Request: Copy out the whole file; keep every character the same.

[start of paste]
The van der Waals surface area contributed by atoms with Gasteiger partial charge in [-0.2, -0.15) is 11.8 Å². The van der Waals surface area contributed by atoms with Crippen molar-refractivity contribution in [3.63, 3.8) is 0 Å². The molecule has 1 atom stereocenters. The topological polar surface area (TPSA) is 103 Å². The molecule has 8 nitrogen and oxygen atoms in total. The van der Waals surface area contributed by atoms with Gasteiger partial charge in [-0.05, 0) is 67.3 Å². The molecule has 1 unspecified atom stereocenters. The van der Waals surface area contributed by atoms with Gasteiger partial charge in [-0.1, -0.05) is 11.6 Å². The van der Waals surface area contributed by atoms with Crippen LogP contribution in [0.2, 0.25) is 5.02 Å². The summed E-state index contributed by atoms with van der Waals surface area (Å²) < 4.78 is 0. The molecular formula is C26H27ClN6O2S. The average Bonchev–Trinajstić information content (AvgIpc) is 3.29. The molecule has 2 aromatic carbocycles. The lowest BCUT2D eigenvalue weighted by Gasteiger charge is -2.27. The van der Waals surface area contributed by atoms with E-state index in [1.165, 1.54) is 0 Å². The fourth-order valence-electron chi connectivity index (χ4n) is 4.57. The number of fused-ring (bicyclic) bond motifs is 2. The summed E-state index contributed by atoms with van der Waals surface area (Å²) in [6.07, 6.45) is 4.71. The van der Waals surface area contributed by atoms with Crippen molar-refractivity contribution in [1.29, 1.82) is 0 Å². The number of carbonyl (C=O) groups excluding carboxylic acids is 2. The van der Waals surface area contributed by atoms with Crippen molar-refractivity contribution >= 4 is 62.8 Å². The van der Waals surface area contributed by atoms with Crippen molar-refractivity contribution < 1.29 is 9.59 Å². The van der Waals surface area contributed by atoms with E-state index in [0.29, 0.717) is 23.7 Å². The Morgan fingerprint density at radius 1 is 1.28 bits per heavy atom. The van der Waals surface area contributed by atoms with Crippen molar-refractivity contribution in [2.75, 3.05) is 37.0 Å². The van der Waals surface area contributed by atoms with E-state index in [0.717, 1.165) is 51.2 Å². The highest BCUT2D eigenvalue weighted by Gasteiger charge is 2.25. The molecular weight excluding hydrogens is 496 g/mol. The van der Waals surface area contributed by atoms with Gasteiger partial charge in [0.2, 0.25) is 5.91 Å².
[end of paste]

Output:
The van der Waals surface area contributed by atoms with Gasteiger partial charge in [-0.2, -0.15) is 11.8 Å². The van der Waals surface area contributed by atoms with Crippen molar-refractivity contribution in [3.63, 3.8) is 0 Å². The molecule has 1 atom stereocenters. The topological polar surface area (TPSA) is 103 Å². The molecule has 8 nitrogen and oxygen atoms in total. The van der Waals surface area contributed by atoms with Gasteiger partial charge in [-0.05, 0) is 67.3 Å². The molecule has 1 unspecified atom stereocenters. The van der Waals surface area contributed by atoms with Gasteiger partial charge in [-0.1, -0.05) is 11.6 Å². The van der Waals surface area contributed by atoms with Crippen LogP contribution in [0.2, 0.25) is 5.02 Å². The summed E-state index contributed by atoms with van der Waals surface area (Å²) < 4.78 is 0. The molecular formula is C26H27ClN6O2S. The average Bonchev–Trinajstić information content (AvgIpc) is 3.29. The molecule has 2 aromatic carbocycles. The lowest BCUT2D eigenvalue weighted by Gasteiger charge is -2.27. The van der Waals surface area contributed by atoms with E-state index in [1.165, 1.54) is 0 Å². The fourth-order valence-electron chi connectivity index (χ4n) is 4.57. The number of fused-ring (bicyclic) bond motifs is 2. The summed E-state index contributed by atoms with van der Waals surface area (Å²) in [6.07, 6.45) is 4.71. The van der Waals surface area contributed by atoms with Crippen molar-refractivity contribution in [1.29, 1.82) is 0 Å². The number of carbonyl (C=O) groups excluding carboxylic acids is 2. The van der Waals surface area contributed by atoms with Crippen molar-refractivity contribution >= 4 is 62.8 Å². The van der Waals surface area contributed by atoms with Crippen molar-refractivity contribution < 1.29 is 9.59 Å². The van der Waals surface area contributed by atoms with E-state index in [0.29, 0.717) is 23.7 Å². The Morgan fingerprint density at radius 1 is 1.28 bits per heavy atom. The van der Waals surface area contributed by atoms with Crippen molar-refractivity contribution in [2.75, 3.05) is 37.0 Å². The van der Waals surface area contributed by atoms with E-state index in [0.717, 1.165) is 51.2 Å². The highest BCUT2D eigenvalue weighted by Gasteiger charge is 2.25. The molecular weight excluding hydrogens is 496 g/mol. The van der Waals surface area contributed by atoms with Gasteiger partial charge in [0.2, 0.25) is 5.91 Å².